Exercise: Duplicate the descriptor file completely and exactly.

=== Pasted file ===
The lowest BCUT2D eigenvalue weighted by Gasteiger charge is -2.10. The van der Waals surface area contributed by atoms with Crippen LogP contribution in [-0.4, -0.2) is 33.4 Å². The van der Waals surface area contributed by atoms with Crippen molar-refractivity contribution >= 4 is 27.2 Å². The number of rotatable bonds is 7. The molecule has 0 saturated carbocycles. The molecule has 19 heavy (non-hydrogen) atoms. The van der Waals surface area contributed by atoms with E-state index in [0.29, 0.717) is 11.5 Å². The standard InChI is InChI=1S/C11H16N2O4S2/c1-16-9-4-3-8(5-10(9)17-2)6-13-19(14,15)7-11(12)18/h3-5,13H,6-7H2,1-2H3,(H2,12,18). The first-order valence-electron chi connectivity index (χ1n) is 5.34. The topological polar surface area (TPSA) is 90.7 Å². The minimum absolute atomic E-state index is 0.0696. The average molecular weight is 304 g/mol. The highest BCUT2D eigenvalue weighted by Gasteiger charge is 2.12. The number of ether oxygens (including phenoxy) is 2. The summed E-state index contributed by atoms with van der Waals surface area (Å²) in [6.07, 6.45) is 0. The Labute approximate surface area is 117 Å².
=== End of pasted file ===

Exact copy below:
The lowest BCUT2D eigenvalue weighted by Gasteiger charge is -2.10. The van der Waals surface area contributed by atoms with Crippen LogP contribution in [-0.4, -0.2) is 33.4 Å². The van der Waals surface area contributed by atoms with Crippen molar-refractivity contribution >= 4 is 27.2 Å². The number of rotatable bonds is 7. The molecule has 0 saturated carbocycles. The molecule has 19 heavy (non-hydrogen) atoms. The van der Waals surface area contributed by atoms with E-state index in [0.29, 0.717) is 11.5 Å². The standard InChI is InChI=1S/C11H16N2O4S2/c1-16-9-4-3-8(5-10(9)17-2)6-13-19(14,15)7-11(12)18/h3-5,13H,6-7H2,1-2H3,(H2,12,18). The first-order valence-electron chi connectivity index (χ1n) is 5.34. The topological polar surface area (TPSA) is 90.7 Å². The minimum absolute atomic E-state index is 0.0696. The average molecular weight is 304 g/mol. The highest BCUT2D eigenvalue weighted by Gasteiger charge is 2.12. The number of ether oxygens (including phenoxy) is 2. The summed E-state index contributed by atoms with van der Waals surface area (Å²) in [6.07, 6.45) is 0. The Labute approximate surface area is 117 Å².